“Ravens raised babies in that nest last year,” reported a Highlands Mobile Home Community resident in a recent call to Eastern Sierra Wildlife Care. “Our tree needs to come down but we’re afraid there are eggs or babies in the nest. It’s too high to see into.”
Concerned for the birds, and aware of the federal and state laws that forbid destruction of active bird nests, Director Cindy Kamler counseled Highlands management, residents, and Allen’s Tree Service to find a solution. Using a special lift, the tree-trimming crew was able to see into the nest and determine it was not in use. The tree and nest could be removed. “We were pleased to see how everyone worked together to resolve the situation,” said Kamler.
Tree-trimming and removal is best done in fall or winter before our native wild birds build or refurbish nests and lay eggs. “We send out mailings to remind folks to look carefully for nesting birds before pruning or removing limbs.” Kamler explained. “Most bird parents hide nests and camouflage them to keep their young safe from predators, and that makes it hard for us to see them. If a nest does come down, call us immediately for help.”
Along with tending to trees, hedges and shrubs, many homeowners have also begun work in their gardens. Trees attract birds looking for nesting sites; gardens attract birds and small mammals for many reasons. Turned earth draws in worm and insect-eating birds such as Robins, Kestrels and Blackbirds as well as worm gourmets such as skunks. Flowering plants bring in Hummingbirds, butterflies and Orioles; fruits and vegetables appeal to Cottontails and ground squirrels.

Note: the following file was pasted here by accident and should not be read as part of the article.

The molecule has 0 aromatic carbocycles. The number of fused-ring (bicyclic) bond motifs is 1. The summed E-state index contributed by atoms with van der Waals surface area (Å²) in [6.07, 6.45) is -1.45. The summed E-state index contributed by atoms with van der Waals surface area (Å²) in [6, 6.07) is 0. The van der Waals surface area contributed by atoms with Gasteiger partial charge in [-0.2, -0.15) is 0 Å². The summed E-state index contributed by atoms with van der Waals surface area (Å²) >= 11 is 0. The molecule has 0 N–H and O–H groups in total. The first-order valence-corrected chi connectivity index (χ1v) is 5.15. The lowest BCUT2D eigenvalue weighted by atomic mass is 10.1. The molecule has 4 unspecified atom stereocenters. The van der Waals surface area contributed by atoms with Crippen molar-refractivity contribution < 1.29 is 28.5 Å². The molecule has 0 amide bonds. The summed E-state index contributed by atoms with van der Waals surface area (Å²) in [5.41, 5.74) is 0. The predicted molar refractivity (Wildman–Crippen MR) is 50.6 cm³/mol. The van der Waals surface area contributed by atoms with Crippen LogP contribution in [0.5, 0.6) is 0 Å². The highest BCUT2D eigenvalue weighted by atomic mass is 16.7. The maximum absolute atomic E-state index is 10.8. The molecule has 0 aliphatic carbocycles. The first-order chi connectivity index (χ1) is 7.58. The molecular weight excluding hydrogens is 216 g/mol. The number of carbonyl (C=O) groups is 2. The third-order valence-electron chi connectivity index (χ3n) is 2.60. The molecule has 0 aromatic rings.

Wildlife can be helpful in the garden by pollinating some plants or eating insects that damage fruit or vegetables. Cindy recollects, “I’ll never forget watching a House Sparrow wrestling with a giant green tomato worm.”
Sometimes animals take a larger “share” of your harvest than you are willing to give.
“ESWC offers a free Living with Wildlife in the Garden handout and counsel on methods for excluding unwanted nibblers. There are many non-toxic, non-lethal ways to discourage wildlife from taking too much,” said Assistant Director Kelly Bahr. “Please don’t hesitate to give us a call for advice and assistance in making a “Garden of Eden” for you and your wild neighbors.”